Darker fur and skin can also fade with age, either through being replaced by sparse grey fur around the eyes and muzzle over time, or fur colors looking “washed out.” This is simply a side effect of the canine aging process, and nothing to worry about. In some darker-coated breeds, small injuries like cuts or scratches might also have fur that grows back lighter as the wound heals, though this will usually only be a few small hairs unless the wound is substantial.
Finally, if a dog has “hot spots” that he often scratches or licks, the continual application of his own saliva through licking a spot repeatedly can dull the color of his fur. Some vets will even use these tell-tale color fades to diagnose skin issues and pinpoint where topical salves or treatments should be placed.
Can Hyperpigmentation In Dogs Be Cured?
Even though it’s painless for canines with this unique skin discoloration, some pet parents might not like the aesthetic look of dark patches on their dog’s groin, thighs, and belly. There is, however, no “cure” for primary hyperpigmentation of the skin in dogs – much like human freckles, moles, café au lait spots and beauty marks, it’s a part of a dog’s appearance and likely around for a while, if not for life. Secondary hyperpigmentation, however, can often be cured by treating the root problem: parasites, skin infections, etc. Once the core issue is corrected, the hyperpigmentation is likely to follow suit as the dog heals up.
This is the reason why it’s very important to distinguish between primary and secondary types of skin discoloration. While primary will only affect the dog that shows it, secondary hyperpigmentation may be caused by a topical issue that can be contagious to other household pets or even human owners. When in doubt, ask a professional: a vet will be able to correctly identify an underlying issue in minutes. An owner, on the other hand, may spend worried hours clicking through the internet, only to arrive at an incorrect diagnosis.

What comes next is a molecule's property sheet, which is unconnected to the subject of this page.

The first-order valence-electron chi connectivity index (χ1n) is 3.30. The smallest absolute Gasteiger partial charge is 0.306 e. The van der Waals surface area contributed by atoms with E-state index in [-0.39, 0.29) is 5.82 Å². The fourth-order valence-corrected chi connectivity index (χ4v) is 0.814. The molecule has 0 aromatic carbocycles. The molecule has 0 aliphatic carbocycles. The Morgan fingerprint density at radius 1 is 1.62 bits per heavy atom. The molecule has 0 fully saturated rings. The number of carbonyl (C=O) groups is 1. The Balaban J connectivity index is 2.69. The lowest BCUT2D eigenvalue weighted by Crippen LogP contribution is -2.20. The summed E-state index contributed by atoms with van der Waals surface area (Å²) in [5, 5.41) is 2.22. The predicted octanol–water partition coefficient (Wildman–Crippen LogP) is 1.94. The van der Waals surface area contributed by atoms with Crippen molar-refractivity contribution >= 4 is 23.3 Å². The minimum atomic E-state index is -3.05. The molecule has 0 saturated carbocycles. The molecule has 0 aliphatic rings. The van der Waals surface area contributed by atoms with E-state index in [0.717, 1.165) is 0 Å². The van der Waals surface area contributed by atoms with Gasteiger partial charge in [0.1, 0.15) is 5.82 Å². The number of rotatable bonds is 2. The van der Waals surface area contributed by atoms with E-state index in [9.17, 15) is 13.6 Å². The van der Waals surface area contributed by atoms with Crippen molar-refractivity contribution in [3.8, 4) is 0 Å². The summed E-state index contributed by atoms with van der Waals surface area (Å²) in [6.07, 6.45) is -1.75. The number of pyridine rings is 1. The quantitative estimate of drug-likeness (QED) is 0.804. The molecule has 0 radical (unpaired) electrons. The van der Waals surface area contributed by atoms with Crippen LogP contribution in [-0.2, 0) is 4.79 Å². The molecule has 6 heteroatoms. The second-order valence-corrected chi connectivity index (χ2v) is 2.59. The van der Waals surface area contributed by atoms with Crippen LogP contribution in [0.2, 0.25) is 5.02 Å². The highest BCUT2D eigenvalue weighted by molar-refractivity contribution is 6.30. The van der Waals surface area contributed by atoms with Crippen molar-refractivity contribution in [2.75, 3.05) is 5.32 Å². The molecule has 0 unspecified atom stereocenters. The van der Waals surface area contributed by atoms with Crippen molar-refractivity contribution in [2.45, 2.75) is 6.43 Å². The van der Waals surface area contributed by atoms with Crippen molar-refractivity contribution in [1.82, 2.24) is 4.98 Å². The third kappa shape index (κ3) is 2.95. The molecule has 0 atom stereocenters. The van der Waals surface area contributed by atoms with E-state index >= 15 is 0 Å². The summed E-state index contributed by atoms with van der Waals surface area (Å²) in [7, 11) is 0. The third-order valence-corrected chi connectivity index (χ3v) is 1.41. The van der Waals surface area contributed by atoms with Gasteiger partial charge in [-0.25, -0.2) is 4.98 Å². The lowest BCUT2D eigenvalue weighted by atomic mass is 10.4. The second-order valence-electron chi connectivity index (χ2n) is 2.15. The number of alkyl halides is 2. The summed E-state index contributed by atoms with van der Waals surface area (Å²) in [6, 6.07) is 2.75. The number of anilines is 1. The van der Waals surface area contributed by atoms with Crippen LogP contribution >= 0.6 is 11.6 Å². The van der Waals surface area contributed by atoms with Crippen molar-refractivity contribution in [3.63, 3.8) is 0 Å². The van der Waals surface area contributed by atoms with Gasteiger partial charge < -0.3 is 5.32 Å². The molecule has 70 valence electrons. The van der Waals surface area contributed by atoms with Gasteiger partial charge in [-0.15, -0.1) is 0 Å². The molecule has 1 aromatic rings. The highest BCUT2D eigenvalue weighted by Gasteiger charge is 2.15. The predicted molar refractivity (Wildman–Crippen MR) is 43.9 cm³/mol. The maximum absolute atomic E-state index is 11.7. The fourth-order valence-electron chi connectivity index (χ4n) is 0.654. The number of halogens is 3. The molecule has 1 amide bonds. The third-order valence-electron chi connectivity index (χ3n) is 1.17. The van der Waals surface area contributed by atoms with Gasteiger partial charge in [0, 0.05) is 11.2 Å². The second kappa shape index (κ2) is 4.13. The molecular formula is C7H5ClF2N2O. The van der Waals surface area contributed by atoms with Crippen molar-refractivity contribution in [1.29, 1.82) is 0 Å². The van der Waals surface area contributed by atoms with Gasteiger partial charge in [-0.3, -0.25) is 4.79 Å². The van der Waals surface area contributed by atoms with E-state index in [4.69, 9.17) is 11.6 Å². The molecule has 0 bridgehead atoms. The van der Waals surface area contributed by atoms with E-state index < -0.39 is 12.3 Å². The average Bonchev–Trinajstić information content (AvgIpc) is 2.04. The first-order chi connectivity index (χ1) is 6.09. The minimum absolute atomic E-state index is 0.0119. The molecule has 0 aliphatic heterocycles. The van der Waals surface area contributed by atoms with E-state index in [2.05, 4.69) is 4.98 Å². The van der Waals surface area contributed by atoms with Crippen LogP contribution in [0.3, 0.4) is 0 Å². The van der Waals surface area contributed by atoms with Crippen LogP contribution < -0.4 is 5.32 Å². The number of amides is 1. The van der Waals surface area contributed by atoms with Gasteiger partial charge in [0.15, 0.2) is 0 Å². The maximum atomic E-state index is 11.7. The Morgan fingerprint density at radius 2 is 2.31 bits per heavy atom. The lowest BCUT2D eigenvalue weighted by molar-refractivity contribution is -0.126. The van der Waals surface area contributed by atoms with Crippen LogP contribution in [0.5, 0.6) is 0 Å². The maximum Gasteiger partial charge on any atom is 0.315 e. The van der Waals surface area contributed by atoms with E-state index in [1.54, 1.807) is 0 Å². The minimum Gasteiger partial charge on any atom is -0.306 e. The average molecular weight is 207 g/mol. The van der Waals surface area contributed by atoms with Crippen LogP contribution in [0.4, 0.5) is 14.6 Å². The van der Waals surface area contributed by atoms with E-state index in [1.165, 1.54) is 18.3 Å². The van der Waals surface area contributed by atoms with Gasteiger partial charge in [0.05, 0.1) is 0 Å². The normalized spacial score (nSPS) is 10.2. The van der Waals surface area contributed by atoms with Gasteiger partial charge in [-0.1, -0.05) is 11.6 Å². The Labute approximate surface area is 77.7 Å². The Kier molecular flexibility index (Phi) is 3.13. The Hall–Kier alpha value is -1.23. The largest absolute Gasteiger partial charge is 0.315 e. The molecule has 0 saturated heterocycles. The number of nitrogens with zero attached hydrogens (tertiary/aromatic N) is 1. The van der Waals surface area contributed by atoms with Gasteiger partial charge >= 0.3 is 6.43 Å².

As long as a dog is acting normally, and eating, drinking, and eliminating, hyperpigmentation isn’t something the average pet parent needs to worry about. Adding regular checkups, a healthy diet, engaging toys, and wholesome supplements to his lifestyle will help stave off any potential skin issues before they can cause issues with his fur and skin. And remember: dogs are surprisingly adept at communicating issues through body language, scratching, licking, and whining. If there’s a problem, they won’t hesitate to let their humans know if some type of intervention is called for.
- Moriello, Karen A., DVM, DACVD. “Hyperpigmentation (Acanthosis Nigricans) in Dogs.” Merck Manual (merckvetmanual.com), (no publish date), https://www.merckvetmanual.com/dog-owners/skin-disorders-of-dogs/hyperpigmentation-acanthosis-nigricans-in-dogs. Accessed March 16, 2020.
- “Why Is Some of My Dog’s Skin Turning Black?” Dog Health.com, (no publish date), https://www.doghealth.com/health/skin/2482-why-is-some-of-my-dogs-skin-turning-black. Accessed March 16, 2020.
- “Postinflammatory Hyperpigmentation.” ScienceDirect.com, (no publish date), https://www.sciencedirect.com/topics/veterinary-science-and-veterinary medicine/postinflammatory-hyperpigmentation. Accessed March 16, 2020.
- “Loss Of Pigmentation In Dogs.” American Kennel Club (AKC.org), April 26, 2015, https://www.akc.org/expert-advice/health/loss-of-pigmentation-in-dogs/. Accessed March 16, 2020.